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Vipe and Seymore - My intention is not to stir up controversy I just was stateing what I know to be true and what I believe in.

Using the loaded gun theory I never leave my guns or bows out where guests/others will be able to just pick them up at will. They are locked in a cool dry room in the basement. I ahave 5 strung bows down there right now. 3 recurves and two longbows.

Everyone has a pet theory on this subject as the old 'hunters myth' says, " a strung bow will loose power".

Truth is the good old days of traditional archery are RIGHT NOW and the bows being built are the best ever with most custom bowyers saying, "Leave it strung". Tests have proven there is no such thing as power loss even with bows that have been strung for 10+ years so power loss is a falicy.

Beyond all that I say do as you feel is best. If leaving your bow stung would keep you up at night then unstring it. I leave mine strung.

Bob Urban
 

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Bushbow -

They are your bows, and you can certainly handle them anyway you like.

Notice that I never said that a strung bow will loose power (draw weight). Basically by keeping a bow stung you have created a "cocked spring". That "cocked spring" does have to be transported, and case or not, that can be risky. But, as I said it's your call.

As for the golden days of archery, that's another discussion. The bows today may be SLIGHTLY technologically better than the bows 30 years ago, but, I'm sorry, the craftsmanship, and just plain style has been lost.

Look at bows like the Hoyt Pro Medalists, Bear Tamerlanes, Pearson Soverigns, Wing Presentations, Damon Howatts etc. That was style, and the great thing about them, will normal care, they shoot as well today, as they did 30 years ago, I know, I still shoot them. Only thing was, back then, we didn't call it traditional archery, it was just ARCHERY.

Viper1 out.
 

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Everybody is entitled to his opinion, Bob, and I meant nothing personal in disputing your advice to others but I think it's important to note Viper's criticism seriously.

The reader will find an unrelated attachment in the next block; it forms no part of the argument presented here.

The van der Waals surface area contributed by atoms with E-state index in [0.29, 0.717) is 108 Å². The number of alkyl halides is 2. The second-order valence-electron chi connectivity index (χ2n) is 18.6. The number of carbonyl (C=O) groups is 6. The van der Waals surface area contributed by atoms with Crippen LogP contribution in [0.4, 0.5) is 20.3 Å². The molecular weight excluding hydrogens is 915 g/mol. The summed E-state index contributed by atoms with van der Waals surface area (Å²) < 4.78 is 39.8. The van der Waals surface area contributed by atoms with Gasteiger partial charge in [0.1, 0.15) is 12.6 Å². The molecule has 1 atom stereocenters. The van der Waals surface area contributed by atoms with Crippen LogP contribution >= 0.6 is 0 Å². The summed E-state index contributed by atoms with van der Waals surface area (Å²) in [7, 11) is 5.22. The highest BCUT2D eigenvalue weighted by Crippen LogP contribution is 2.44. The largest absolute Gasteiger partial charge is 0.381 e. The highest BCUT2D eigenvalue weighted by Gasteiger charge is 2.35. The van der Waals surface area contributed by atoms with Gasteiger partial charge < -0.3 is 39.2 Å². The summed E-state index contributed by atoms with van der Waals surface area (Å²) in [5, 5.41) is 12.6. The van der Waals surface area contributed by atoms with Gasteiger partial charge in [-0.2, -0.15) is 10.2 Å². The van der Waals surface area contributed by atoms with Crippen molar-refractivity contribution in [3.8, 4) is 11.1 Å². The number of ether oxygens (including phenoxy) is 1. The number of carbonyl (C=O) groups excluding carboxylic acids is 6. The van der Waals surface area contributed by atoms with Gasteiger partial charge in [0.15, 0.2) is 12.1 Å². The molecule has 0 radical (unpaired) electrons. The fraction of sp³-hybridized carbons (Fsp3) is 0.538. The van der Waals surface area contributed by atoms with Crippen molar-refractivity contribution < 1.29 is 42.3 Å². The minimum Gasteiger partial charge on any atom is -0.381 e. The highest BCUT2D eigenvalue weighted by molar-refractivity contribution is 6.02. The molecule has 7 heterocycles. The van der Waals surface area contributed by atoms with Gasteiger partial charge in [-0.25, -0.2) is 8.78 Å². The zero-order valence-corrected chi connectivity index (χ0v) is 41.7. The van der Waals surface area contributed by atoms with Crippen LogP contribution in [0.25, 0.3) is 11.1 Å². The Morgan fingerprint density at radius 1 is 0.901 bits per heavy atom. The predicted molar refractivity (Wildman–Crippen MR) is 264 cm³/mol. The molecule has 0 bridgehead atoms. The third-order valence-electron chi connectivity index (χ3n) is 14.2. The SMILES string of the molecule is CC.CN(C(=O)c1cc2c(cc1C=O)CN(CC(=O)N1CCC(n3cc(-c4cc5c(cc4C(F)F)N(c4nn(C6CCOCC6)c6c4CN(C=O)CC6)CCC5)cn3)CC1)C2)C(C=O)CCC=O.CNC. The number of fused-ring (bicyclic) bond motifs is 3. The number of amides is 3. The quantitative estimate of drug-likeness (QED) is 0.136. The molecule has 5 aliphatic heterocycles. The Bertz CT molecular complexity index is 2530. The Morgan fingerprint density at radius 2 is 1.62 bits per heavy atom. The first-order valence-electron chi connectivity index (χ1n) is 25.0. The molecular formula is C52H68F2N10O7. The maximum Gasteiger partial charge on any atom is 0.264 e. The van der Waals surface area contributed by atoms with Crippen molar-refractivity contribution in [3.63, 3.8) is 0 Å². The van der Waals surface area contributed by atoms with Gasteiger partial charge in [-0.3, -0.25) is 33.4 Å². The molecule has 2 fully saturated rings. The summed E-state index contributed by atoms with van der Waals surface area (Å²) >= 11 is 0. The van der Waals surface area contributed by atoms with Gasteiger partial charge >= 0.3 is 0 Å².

You yourself admit there might be a problem stringing and unstringing a bow frequently. Why is that? Viper hinted something about it when he said he doesn't use the step through method. That method in particular has been blamed for distorting bow limbs on modern laminated bows.

Now, if that's possible, even though the twist is only momentary, then leaving a bow strung indefinitely can have an effect as well sooner or later. No material is perfectly elastic.

Bowyers nowadays typically warrant their bows for one to two years maximum. That ought to tell you what they really think.

I've often left bows strung for several days to stretch strings, so I know you're right that it probably doesn't hurt anything, at least in the short term but I'd be reluctant to practice it in the long term primarily because it is as Viper indicated a cocked spring.

If your string fails on an unstrung bow you probably won't notice it until you try to string the bow but if it fails on a strung bow you'll hear about it pretty much immediately if you're within earshot. When that happens I'd rather have the bow in hand rather than hanging somewhere. It might do little damage or a lot to the bow, the storage venue or anyone who happens to be nearby, but it won't do any damage if the bow's stored unstrung.

However, you can do as you please. The information is offered for whatever it's worth to you and again no disrespect of your opinions is intended. It's offered for your consideration as was my original post on the issue.
 

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Having a pro shop I keep the bows strung so people can draw them. I had a concern over how long I could leave them that way. I called Martin archery and was told the biggest cause of defect in a bow was due to incorrect stringing of a bow so yes with the new materials you can leave a bow strung for several months or longer without a problem. They said they had a bow strung for several years and it had not lost more than a oz of draw weight. So I keep the bows strung from june thru nov. By the way always use a good stringer for your bows, the one that comes with martin bows is a excellent choice.
 

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SOB -

I never said that there would be significant draw loss, just the "cocked spring" principle, is a little unnerving. If you have that kind of suoervision in you shop, great, please send me your address, (I'm in LI, NY), the shops I'm usually in, that would be scarry.

Viper1 out.
 

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I had a buddy who had his bow in the bedroom and it was strung. In the middle of the night the string blew and the bow hit his wife in the head as it came off the wall. Needless the bow rack has been moved...
 
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